It was over 45 years ago that Pantone introduced the now universal Pantone Matching System (PMS) - a system that every single designer and creative professional has to be familiar with. And with Goe (it's not an acronym by the way), introduced last September, Pantone has released a colour specification system to complement the standardised PMS.
It's an important distinction - Goe doesn't make your existing reference books and swatches redundant, it simply offers 2,058 colours compared with the 1,114 colours in the original spot-colour system. Goe could replace the PMS in your workflow, but there's absolutely no guarantee that a PMS number can be precisely colour-matched to a Goe number. Around 40 per cent of the PMS colours are in the Goe system (though with a new reference number) and you can use the myPantone Palettes software to determine the best match.
In short, it's very likely that you'll need to buy both systems, at least until Pantone decides whether it can standardise Goe and phase out the PMS.The Goe System bundle, which comes housed in an orange cube, costs £401 and includes the GoeGuide, GoeSticks and myPantone Palettes. The GoeGuide and myPantone Palettes bundle costs £104. So for a small studio, it's quite an outlay if each of your designers is going to have the full bundle.
Know your numbers
To avoid confusion, Goe has a new three-part numbering system. While you may know certain PMS colours by heart, the numbering system was rather arbitrary - for instance, can you work out what colour Pantone 908C is? The Goe system is much more logical, separating the three numbers by hyphens in order to locate the colour in the GoeGuide (which is arranged chromatically and can be fanned out like a colour wheel).
The first number refers to the colour family - anything from one to 165. At the head of the colour family is a 'full-strength colour' made up of one or two Goe mixing bases.
The second number is the page within the colour family (some families have only one page, while others have between two and five).The second number therefore ranges from one to five, and determines the amount of black in the colour.
Finally, the third number refers to the colour position on the page (and indeed the amount of Pantone Clear in the colour) ranging from one at the top to seven at the bottom. The C, like before, stands for printing on coated stock.
Spotting the difference between a Goe and PMS reference is really about hyphens. For example: Pantone Goe 4-1-4C is a yellow found in colour family four, page one and in the fourth position on the page, while Pantone 414C is a grey found on page 48 of the coated formula guide. So how does the Goe system fit into your workflow? And more specifically, how can you guarantee accurate colour reproduction? Well, at a desktop level, those using QuarkXPress will find the Goe coated swatch library within the 7.31 update at www.quark.com. It's simply a matter of specifying a spot colour as normal. And similarly, the Goe digital colour swatch library installs directly into Photoshop, Illustrator and InDesign - just specify a swatch in your document. Finally, you can export your colour palettes directly from the myPantone Palettes software, included when you buy a GoeGuide, GoeStick or GoeSystem bundle.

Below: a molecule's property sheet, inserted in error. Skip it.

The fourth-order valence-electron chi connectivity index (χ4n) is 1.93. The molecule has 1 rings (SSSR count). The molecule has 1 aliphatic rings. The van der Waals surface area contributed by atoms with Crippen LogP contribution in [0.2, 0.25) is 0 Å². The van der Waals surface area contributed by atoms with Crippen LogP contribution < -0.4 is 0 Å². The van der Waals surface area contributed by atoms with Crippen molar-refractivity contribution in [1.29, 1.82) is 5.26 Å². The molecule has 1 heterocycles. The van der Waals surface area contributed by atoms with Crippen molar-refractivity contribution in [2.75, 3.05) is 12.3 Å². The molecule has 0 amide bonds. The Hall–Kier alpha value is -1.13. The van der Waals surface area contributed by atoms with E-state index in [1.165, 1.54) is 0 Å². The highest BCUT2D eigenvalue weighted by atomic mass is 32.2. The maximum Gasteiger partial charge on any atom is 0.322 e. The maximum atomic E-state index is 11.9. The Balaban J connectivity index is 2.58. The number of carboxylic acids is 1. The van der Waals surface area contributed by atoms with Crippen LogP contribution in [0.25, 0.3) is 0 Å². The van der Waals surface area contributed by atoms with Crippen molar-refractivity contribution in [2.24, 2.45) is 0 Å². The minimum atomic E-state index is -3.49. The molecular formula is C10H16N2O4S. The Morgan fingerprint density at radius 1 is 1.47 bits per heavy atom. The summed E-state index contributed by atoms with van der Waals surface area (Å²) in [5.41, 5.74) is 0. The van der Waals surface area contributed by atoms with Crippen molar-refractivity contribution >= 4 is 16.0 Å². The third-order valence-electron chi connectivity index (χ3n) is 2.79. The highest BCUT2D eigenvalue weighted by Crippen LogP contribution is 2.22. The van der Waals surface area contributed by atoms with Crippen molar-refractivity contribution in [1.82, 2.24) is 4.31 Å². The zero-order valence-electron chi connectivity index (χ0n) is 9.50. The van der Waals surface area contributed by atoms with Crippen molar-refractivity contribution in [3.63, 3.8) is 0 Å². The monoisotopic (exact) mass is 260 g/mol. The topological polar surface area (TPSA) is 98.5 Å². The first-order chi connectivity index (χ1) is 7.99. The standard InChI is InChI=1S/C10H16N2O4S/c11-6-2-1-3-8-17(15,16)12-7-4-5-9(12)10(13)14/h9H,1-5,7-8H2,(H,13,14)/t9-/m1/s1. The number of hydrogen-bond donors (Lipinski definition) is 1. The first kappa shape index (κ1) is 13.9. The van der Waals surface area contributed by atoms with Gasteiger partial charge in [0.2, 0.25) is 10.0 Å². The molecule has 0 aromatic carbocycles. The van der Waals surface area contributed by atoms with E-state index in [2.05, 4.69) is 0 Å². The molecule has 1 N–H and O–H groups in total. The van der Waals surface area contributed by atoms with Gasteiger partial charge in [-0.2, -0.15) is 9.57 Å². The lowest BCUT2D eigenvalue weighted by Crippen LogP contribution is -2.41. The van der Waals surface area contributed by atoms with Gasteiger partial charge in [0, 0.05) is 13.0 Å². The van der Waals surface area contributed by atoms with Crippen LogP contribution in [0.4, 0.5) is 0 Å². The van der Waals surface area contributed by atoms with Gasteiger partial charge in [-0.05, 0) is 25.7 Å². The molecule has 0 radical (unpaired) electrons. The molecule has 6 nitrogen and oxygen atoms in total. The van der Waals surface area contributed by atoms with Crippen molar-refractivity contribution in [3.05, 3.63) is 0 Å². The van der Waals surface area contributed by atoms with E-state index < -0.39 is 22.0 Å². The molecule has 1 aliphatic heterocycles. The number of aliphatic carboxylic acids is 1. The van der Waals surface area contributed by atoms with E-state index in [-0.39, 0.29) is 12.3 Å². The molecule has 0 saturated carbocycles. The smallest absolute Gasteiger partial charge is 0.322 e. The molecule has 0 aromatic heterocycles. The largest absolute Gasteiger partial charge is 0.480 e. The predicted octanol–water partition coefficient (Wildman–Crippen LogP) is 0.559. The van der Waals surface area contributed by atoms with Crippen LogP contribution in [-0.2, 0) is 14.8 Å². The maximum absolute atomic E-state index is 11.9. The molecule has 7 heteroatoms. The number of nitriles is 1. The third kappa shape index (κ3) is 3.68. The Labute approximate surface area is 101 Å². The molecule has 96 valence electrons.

What you can't currently do is easily determine how a Goe colour will look when printed with CMYK inks. There's no Color Bridge Guide such as that in the PMS. In fact, Goe colours are not CMYK-referenced at all in the GoeGuide. Because it's positioned as a cross-media system, they are referenced as RGB (or actually sRGB - which was, to much uproar, not originally specified on the GoeGuide).
Achieving perfect output
To ensure accurate reproduction (rather like the PMS) you supply a colour reference number and Pantone Palette Card with Goe Chips attached. Naturally, your printer will need the Goe Ink Mixing Bases or get the ink in pre-mixed. While the PMS has 13 mixing bases, the Goe system has just ten, plus a clear ink. They are (and are the same as the full-strength colour mentioned earlier):Medium Yellow, Medium Purple, Bright Orange, Dark Blue, Bright Red, Medium Blue, Strong Red, Bright Green, Pink, Neutral Black.
As we've said, Goe isn't supposed to replace the Pantone Matching System you're familiar with. What it does do is add more colours, and offer an intuitive way of creating colour palettes and sending them for review to printers and clients. Whether you adopt this new technology depends on your printer's flexibility, the size of your wallet and your desire for more special colours. Put it this way, there's a lot of life left in your old Pantone books yet.